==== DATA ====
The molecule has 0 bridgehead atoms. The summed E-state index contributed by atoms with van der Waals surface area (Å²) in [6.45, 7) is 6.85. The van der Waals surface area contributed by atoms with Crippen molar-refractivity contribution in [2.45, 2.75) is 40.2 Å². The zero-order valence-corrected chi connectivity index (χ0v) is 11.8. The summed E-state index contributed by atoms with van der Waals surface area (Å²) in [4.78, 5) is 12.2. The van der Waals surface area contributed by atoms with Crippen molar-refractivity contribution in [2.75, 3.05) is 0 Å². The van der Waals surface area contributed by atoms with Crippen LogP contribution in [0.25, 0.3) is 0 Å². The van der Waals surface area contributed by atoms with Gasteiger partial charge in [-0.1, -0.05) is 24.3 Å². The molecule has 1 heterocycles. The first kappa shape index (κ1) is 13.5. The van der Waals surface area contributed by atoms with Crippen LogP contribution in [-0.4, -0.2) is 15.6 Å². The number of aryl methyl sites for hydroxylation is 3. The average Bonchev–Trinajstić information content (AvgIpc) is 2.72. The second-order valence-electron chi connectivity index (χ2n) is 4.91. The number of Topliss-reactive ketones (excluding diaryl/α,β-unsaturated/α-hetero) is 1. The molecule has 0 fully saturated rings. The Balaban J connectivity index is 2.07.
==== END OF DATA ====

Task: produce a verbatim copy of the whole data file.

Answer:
The molecule has 0 bridgehead atoms. The summed E-state index contributed by atoms with van der Waals surface area (Å²) in [6.45, 7) is 6.85. The van der Waals surface area contributed by atoms with Crippen molar-refractivity contribution in [2.45, 2.75) is 40.2 Å². The zero-order valence-corrected chi connectivity index (χ0v) is 11.8. The summed E-state index contributed by atoms with van der Waals surface area (Å²) in [4.78, 5) is 12.2. The van der Waals surface area contributed by atoms with Crippen molar-refractivity contribution in [2.75, 3.05) is 0 Å². The van der Waals surface area contributed by atoms with Crippen LogP contribution in [0.25, 0.3) is 0 Å². The van der Waals surface area contributed by atoms with Gasteiger partial charge in [-0.1, -0.05) is 24.3 Å². The molecule has 1 heterocycles. The first kappa shape index (κ1) is 13.5. The van der Waals surface area contributed by atoms with Crippen LogP contribution in [-0.4, -0.2) is 15.6 Å². The number of aryl methyl sites for hydroxylation is 3. The average Bonchev–Trinajstić information content (AvgIpc) is 2.72. The second-order valence-electron chi connectivity index (χ2n) is 4.91. The number of Topliss-reactive ketones (excluding diaryl/α,β-unsaturated/α-hetero) is 1. The molecule has 0 fully saturated rings. The Balaban J connectivity index is 2.07.